The general idea is pretty simple - take a bitmap snapshot of the playing area, from the two points you want to test a line-of-sight between, then walk along the diagonal to see if there are any non-white pixels in the way. Wherever a non-white pixel is encountered, there's an obstacle and a collision is detected.

For shooty games, this is great - we can use the same routines not just for line of sight, but to resolve when a shot is fired at a target. We even know exactly where the place the little "bullet explosion" - should the bullet collide with anything along it's intended path - and then a quick loop around the objects on the screen, comparing their distance from the point of contact allows us to include varying degrees of damage from anyone standing within the "blast radius". This method not only allows us to have simple bullets flying around in our games, but also explosive projectiles, like rockets and grenades, which can have a large impact in the centre of the explosion, with lesser effect radiating outwards from the point of explosion.

Exactly the same technique can be used for sports-sim games, for throwing a ball from on spot to another - if another player character is in the way (i.e. would get struck by the ball) they can attempt an interception.

Something that did come up in conversation - and it's an idea that we really should just put to bed as "for another time" but it just won't go away - is reflected shots and ricochet. What if the bullet/ball were to hit an obstacle, but continue moving? Our current routines simply stop the movement dead - this is fine for bullets and projectiles which might otherwise embed themselves into any obstacle hit, but a bit unrealistic for things like sports games and throwing things around.

The problem with our current collision detection is that is uses a point and not a vector to determine collision. This means that we have no idea in which direction the ricochet should travel:

The first problem with our current approach is that the angle of reflection/ricochet is dependent not just on the angle of approach, but also the angle of the object striking it. If the blue dots in the example above represented points along a wall, for example, the angle/facing of the wall would have an impact on the angle of reflection.

In order to correctly show the angle of ricochet, we need to be able to calculate the angle of approach to the perpendicular plane of the object/shape being struck. We can then make the object bounce off, at the same angle:

All this basically leads to us defining our obstacles layer not as a bitmap that we can walk along, looking for non-white (or non-transparent) pixels, but describing each obstacle as one or more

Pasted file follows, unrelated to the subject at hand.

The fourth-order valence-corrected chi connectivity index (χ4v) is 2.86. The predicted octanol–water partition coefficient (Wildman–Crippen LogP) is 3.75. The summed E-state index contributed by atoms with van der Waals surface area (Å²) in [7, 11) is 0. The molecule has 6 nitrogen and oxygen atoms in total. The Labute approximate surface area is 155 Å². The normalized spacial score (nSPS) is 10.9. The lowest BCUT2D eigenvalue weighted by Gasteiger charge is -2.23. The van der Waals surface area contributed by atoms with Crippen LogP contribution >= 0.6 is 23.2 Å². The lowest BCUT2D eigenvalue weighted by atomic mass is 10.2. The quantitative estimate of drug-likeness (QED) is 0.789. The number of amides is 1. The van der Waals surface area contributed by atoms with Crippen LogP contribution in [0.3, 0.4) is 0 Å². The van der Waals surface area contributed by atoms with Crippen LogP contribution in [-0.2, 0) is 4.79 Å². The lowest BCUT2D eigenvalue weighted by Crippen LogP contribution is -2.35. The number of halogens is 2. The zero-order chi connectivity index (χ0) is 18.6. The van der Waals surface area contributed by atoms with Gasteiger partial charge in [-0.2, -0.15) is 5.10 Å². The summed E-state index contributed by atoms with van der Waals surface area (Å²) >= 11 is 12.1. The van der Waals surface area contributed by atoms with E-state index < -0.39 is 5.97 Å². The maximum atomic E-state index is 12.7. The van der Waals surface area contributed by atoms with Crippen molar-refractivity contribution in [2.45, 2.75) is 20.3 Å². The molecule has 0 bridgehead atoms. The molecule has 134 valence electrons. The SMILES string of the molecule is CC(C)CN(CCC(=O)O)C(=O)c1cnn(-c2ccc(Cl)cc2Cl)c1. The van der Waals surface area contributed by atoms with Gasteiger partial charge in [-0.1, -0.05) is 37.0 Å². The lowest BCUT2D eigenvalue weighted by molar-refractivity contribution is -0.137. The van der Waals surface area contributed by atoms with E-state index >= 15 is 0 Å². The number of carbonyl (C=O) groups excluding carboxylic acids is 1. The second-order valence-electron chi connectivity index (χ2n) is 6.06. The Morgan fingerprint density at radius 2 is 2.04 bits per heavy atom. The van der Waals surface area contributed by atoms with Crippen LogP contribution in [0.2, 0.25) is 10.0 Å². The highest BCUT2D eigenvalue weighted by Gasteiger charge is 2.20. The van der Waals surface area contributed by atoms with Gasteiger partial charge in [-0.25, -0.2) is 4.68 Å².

*vectors*.

We'll need to convert our starting point and destination point (e.g. character moving could be the starting point and the target being shot at - or place where the ball is being thrown in a sports simulator - could be a destination point) into a vector. As a vector, we can write this as an equation for a straight line, y=mx+c.

In this equation, m is the gradient of the line and c is a constant value describing where the line cuts the y-axis when x has the value zero. This is a typical equation for a straight line.

If we were able to describe - in this case, for example, a wall as a vector - i.e. a straight line passing from one point to another - we could also express this as a straight line equation y=mx+c

Using simple trigonometry we should be able to calculate the gradient of each straight line, and thus, the collision point (where the two intersect) if there is one, is the point where the two equations are equal. Solving equations is probably best left for another blog post - the idea is to demonstrate that this is not only a feasible alternative to our previous method of collision detection, but an enhancement to it.

Once we have found our intersection point (if one exists) we can simple report back that intersection point (as we currently do, but using bitmap probing) or we can calculate the angle between our "approach" to the obstacle, and its perpendicular: this gives us the angle that we should bounce any object (ball, bullet, projectile) off it.

That's it for now.

No code written. Nothing actually put down on paper and tested - just a theory. But it could prove to be quite a useful one. For objects on the map (such as playing pieces) we could create a bounding box (four vectors arranged in a square) and use these in any vector-based collision detection (it's not likely that we'd want to "bounce" anything off a playing piece, but for completeness, it would be nice to be able to use the same routines to see if a playing piece is acting as an obstacle, as for walls and immovable objects too).

It's possible that this approach might lead us up a dead-end and we end up wishing we'd never even tried it. That's fine. If that's what happens, we've always got our bitmap based method to fall back on. But there's also a chance that it could add some really exciting physics to our gaming engine. And for that reason, it's got to be worth at least giving it a try........